WE all cringe now when we remember the TV ad campaigns from the 1990s starring Nicole, Papa and a certain Renault supermini.
Well, while Nicole and her dad have long since received the order of the boot, thankfully, the evergreen Clio is still going strong.
As the only model to have been named European Car of the Year on two occasions, the chic and cheerful French fancy has grown up over the years.
Bigger than ever and with more interior space for driver and passengers alike, the Mk III Clio came with a level of refinement normally reserved for larger and more expensive vehicles.
Over the years, the Clio proved itself a real driver's car and the Mk III's suspension took its roots from the Megane while its wide track and low centre of gravity balanced the car perfectly.
There was masses of grip for safe, high-speed corning while the chassis also delivered just the correct balance and composure to make the Clio a joy to drive no matter how long the journey.
Not only was it at home on the back roads and in busy city traffic, the Clio was also a decent long-distance cruiser, with little wind or road noise encroaching into the cabin.
As for safety, well they didn't come much better than this machine. From the very beginning, Renault's objective was to get the maximum Euro NCAP occupancy rating, and this they achieved quite easily, thanks to ABS with electronic brakeforce distribution and brake assist being fitted as standard.
Other driver aids and features available as extras included electronic stability programme with traction control, while up to eight airbags were also fitted depending on the model.
Three specification levels made up the Clio range, which came in three-door, five-door and sport tourer estate guises. They consisted of Expression, Dynamique and GT-Line - while Renaultsport offered the 200 Cup and 200 three-door hot hatches for those who sought out a sporty alternative.
While the lead-in Expression had split rear seat, Bluetooth, alloy wheels and CD sound system as standard, mid-range and high-end models came kitted out with TomTom sat-nav.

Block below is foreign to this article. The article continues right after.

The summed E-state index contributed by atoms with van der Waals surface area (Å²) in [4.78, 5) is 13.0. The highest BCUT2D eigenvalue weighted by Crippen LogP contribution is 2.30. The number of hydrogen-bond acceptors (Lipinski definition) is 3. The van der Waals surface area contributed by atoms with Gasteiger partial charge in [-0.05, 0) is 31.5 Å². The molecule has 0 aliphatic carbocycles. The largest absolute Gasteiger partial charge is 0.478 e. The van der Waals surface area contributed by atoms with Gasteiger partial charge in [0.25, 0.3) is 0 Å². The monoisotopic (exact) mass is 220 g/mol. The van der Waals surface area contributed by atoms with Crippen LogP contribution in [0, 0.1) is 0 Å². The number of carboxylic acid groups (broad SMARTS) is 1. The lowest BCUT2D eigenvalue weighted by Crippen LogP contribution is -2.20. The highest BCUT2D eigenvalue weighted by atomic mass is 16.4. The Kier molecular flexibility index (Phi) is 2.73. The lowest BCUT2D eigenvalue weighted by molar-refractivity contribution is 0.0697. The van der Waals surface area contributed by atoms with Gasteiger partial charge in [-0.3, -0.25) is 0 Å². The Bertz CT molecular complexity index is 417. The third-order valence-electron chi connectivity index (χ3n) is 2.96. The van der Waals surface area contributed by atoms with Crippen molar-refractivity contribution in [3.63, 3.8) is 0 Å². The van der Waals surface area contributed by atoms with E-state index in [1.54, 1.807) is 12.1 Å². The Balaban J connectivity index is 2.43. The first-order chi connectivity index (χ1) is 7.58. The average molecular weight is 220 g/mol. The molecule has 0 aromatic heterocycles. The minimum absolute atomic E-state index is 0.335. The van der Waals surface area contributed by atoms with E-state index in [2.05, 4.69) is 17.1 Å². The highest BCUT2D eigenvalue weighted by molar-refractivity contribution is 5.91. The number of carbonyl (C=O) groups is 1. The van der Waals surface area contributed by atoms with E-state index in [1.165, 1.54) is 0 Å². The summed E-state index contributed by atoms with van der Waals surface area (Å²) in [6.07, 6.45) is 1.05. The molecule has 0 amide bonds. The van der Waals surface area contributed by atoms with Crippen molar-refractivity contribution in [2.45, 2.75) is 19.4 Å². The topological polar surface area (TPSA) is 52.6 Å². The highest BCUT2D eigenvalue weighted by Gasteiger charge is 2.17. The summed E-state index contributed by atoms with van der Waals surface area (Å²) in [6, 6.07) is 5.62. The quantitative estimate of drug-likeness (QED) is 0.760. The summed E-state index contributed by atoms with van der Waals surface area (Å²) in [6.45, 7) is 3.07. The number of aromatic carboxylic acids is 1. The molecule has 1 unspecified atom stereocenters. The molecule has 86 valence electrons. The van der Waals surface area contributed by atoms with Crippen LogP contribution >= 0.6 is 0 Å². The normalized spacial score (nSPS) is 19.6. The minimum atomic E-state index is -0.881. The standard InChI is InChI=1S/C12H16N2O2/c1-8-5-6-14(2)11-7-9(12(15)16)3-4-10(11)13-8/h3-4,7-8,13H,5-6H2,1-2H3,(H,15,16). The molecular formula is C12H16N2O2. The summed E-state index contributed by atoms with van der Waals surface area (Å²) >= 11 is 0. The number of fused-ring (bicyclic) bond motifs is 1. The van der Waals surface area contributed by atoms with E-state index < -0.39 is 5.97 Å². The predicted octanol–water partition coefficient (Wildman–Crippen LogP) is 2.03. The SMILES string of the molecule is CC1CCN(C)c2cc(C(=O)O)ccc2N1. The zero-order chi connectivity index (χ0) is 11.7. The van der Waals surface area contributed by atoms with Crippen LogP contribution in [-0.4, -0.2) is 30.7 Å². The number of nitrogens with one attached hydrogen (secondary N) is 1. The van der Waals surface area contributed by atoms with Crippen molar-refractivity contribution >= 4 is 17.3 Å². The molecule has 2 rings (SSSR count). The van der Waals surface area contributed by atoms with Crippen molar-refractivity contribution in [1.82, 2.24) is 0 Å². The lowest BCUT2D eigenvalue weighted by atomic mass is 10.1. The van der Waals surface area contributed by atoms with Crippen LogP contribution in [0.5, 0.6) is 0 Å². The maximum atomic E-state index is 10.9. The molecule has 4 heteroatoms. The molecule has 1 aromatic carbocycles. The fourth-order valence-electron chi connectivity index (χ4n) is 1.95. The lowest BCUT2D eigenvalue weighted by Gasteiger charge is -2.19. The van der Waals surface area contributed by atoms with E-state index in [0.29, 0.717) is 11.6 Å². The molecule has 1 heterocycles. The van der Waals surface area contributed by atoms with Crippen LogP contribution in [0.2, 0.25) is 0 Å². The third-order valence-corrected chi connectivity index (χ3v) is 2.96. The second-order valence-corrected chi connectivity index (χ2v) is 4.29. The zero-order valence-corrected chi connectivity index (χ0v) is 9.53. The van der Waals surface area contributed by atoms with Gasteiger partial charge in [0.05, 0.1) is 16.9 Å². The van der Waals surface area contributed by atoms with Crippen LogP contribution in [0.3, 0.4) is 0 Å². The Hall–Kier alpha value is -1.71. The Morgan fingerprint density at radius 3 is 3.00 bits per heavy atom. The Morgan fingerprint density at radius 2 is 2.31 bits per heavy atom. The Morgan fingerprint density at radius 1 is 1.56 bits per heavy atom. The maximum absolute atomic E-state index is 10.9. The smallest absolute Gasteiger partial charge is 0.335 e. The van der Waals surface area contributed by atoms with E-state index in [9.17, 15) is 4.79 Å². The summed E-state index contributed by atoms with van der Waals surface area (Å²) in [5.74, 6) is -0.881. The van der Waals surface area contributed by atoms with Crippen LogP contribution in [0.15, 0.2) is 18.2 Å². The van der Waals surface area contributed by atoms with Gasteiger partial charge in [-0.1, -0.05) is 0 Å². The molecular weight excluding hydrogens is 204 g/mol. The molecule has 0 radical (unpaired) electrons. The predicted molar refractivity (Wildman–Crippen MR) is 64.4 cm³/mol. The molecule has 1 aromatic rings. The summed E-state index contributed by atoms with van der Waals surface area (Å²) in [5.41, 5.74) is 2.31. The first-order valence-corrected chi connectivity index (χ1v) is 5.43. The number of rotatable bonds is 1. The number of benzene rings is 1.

Three engine derivitives were available, a 1.2-litre and 1.6-litre petrol and a 1.5-litre diesel. Power output ranged from 75 to 111bhp in the petrol models, while the oilburner delivered 88 brake, so used car buyers should find themselves spoiled for choice.
Fuel consumption was the name of the game for the Clio, and the thrifty, yet gutsy 1.5-litre common-rail diesel offered great economy, returning up to 70.6mpg on the combined cycle.
To achieve this figure, performance was compromised a little, but the 88bhp model could still achieve a top speed of 108mph and could reach 62mph from standing in 12.7 seconds.
With its better-than-ever external looks and interior that really did cut a dash, you'll find there's still plenty of life left in this little French fancy.
Look to pay anything between £2,705 and £3,670 for a 2011 61-plate 1.5-litre 88bhp diesel in Expression trim with up to 50,000 miles on the clock.
A similar age three-door model in Dynamique TomTom trim should cost from £3,260 to £4,425, while a GT-Line TomTom will be slightly more expensive at £3,485 to £4,725.
Move on a year to 2012 and a 62-plate and prices increase to anything from £3,165 and £4,005 for the Expression and from £3,905 and £5,140 for the Dynamique TomTom.
A nice example in GT-Line TomTom trim should be in the range of £4,085 and £5,375.